NBC News contributor Frank Figliuzzi said Tuesday that President Trump’s decision to fly American flags half-staff until Aug. 8– in response to the El Paso and Dayton mass shootings– could be seen by white supremacists as a nod to Adolf Hitler.

Figliuzzi, a former FBI assistant director for counterintelligence, made the claim during an MSNBC broadcast with Brian Williams. Trump issued the order on Sunday “as a mark of solemn respect” for the victims of the shootings.

TRUMP TO VISIT EL PASO MASS SHOOTING SITE, IN SPITE OF DEMS’ WARNING TO STAY AWAY

“The president’s either getting really good advice and rejecting it, or he’s getting really bad advice,” he said. “We have to understand the adversary and the threat we’re dealing with, and if we don’t understand how they think we’ll never understand how to counter them, so it’s the little things and the language and messaging that matters.

“The president says that we will fly our flags at half-mast until August  8, that’s 8/8. Now I’m not going to imply that he did this deliberately, but I am using it as an example of the ignorance of the adversary that’s being demonstrated by the White House,” Figliuzzi continued. “The numbers 8/8 are very significant in the neo-Nazi and the white supremacy movement. Why? Because the letter ‘H’ is the eighth letter of the alphabet, and to them, the numbers 8/8 stand for ‘Heil Hitler.”

“So we’re going to be raising the flag back up at dusk on 8/8. No one’s thinking about this. No one’s giving the advice, or he’s rejecting the advice,” he added.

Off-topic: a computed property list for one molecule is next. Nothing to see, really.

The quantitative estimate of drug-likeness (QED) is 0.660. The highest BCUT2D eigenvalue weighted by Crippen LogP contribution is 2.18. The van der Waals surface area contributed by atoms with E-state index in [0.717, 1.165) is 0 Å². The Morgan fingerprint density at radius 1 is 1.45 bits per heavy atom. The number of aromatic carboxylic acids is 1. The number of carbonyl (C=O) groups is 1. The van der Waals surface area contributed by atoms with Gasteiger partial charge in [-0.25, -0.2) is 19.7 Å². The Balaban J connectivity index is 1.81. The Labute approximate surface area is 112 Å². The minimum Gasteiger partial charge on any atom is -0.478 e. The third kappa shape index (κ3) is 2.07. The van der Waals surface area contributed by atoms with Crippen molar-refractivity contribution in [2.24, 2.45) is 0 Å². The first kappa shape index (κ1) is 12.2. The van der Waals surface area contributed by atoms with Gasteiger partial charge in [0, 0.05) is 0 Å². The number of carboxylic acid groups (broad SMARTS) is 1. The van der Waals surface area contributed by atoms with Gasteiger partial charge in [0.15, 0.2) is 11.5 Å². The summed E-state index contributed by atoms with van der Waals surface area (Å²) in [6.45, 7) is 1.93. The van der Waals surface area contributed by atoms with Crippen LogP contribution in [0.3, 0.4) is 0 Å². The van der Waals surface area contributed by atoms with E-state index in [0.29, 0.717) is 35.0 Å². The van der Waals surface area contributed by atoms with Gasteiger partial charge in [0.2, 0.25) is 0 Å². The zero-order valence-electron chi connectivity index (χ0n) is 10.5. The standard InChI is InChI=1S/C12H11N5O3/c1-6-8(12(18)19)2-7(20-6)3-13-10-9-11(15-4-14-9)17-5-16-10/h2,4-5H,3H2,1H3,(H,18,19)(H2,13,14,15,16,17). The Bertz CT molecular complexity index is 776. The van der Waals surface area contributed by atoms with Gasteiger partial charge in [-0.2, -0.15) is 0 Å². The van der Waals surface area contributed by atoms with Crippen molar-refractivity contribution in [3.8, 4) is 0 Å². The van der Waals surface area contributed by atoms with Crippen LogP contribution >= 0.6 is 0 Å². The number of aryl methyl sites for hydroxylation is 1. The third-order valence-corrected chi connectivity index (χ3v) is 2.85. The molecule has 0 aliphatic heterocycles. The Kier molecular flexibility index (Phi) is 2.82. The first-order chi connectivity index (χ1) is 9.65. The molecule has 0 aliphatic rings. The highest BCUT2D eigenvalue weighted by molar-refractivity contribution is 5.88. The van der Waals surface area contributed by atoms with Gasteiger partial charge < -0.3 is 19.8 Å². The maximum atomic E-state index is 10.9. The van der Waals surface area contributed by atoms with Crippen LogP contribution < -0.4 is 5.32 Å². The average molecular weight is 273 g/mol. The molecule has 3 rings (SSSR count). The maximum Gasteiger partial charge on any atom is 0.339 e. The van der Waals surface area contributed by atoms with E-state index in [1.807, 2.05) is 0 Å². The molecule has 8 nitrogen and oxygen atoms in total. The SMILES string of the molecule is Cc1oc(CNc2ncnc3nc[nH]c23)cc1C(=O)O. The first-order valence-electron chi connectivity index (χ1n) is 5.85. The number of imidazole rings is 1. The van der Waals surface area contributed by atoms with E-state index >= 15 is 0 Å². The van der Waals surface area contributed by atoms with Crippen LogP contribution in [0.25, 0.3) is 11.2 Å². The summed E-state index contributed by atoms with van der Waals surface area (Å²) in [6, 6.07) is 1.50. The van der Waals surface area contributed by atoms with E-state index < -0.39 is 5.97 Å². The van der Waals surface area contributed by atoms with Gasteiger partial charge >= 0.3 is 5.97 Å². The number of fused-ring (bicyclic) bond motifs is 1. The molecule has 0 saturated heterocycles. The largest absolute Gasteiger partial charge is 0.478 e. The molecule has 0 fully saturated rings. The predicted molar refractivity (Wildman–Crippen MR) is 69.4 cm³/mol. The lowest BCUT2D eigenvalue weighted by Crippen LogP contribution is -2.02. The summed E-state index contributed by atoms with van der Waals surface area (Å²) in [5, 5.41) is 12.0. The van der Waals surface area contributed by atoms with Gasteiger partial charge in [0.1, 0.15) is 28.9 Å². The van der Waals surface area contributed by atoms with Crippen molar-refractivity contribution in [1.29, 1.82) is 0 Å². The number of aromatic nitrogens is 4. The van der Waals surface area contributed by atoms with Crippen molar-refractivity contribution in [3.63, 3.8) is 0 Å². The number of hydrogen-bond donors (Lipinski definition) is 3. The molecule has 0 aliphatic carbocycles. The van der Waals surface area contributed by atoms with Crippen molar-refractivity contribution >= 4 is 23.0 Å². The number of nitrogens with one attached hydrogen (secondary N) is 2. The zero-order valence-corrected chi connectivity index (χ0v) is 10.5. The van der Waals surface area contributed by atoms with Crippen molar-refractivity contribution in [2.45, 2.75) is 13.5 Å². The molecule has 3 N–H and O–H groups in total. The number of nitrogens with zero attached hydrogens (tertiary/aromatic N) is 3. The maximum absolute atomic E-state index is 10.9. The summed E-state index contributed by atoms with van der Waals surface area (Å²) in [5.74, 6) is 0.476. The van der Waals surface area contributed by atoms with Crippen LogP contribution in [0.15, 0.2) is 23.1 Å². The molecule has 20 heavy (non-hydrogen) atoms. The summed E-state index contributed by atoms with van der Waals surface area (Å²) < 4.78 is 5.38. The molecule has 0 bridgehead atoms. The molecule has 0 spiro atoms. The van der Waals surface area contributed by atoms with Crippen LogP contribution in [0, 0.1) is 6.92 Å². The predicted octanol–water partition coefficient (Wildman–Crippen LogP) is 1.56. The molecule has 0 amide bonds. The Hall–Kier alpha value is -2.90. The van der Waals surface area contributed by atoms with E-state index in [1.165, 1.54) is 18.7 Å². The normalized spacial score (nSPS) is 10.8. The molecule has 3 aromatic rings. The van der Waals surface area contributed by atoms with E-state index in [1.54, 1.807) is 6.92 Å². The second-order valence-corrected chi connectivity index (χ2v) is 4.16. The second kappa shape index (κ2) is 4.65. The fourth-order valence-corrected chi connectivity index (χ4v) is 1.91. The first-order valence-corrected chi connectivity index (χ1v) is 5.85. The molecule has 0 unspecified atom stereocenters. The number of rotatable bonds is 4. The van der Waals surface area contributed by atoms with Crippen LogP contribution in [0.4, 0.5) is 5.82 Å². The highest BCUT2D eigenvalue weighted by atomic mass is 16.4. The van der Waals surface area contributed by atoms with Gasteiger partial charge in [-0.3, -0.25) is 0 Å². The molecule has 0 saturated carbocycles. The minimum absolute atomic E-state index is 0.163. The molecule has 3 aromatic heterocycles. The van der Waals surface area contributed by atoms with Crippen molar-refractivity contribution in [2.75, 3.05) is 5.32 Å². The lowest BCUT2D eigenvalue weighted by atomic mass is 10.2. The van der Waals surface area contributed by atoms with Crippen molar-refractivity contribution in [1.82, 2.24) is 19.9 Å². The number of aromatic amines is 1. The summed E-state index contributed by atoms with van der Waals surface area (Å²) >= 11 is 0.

TRUMP CONDEMNS ‘WHITE SUPREMACY,’ CALLS FOR MENTAL HEALTH AND GUN REFORMS AFTER DOUBLE MASS SHOOTINGS

Trump made remarks Monday condemning white supremacy and called for reforms at the intersection of mental health and gun laws, including so-called “red flag laws” to take guns from those deemed a public risk.

“Our nation is overcome with shock, horror and sorrow,” Trump said, in solemn remarks from the White House. “We are outraged and sickened by this monstrous evil.”

The president also condemned white supremacy, responding to reports that the shooter in El Paso wrote a racist manifesto.

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“In one voice, our nation must condemn racism, bigotry and white supremacy,” Trump said, standing beside Vice President Pence. “These sinister ideologies must be defeated. Hatred has no place in America.”

Fox News’ Brooke Singman contributed to this report.

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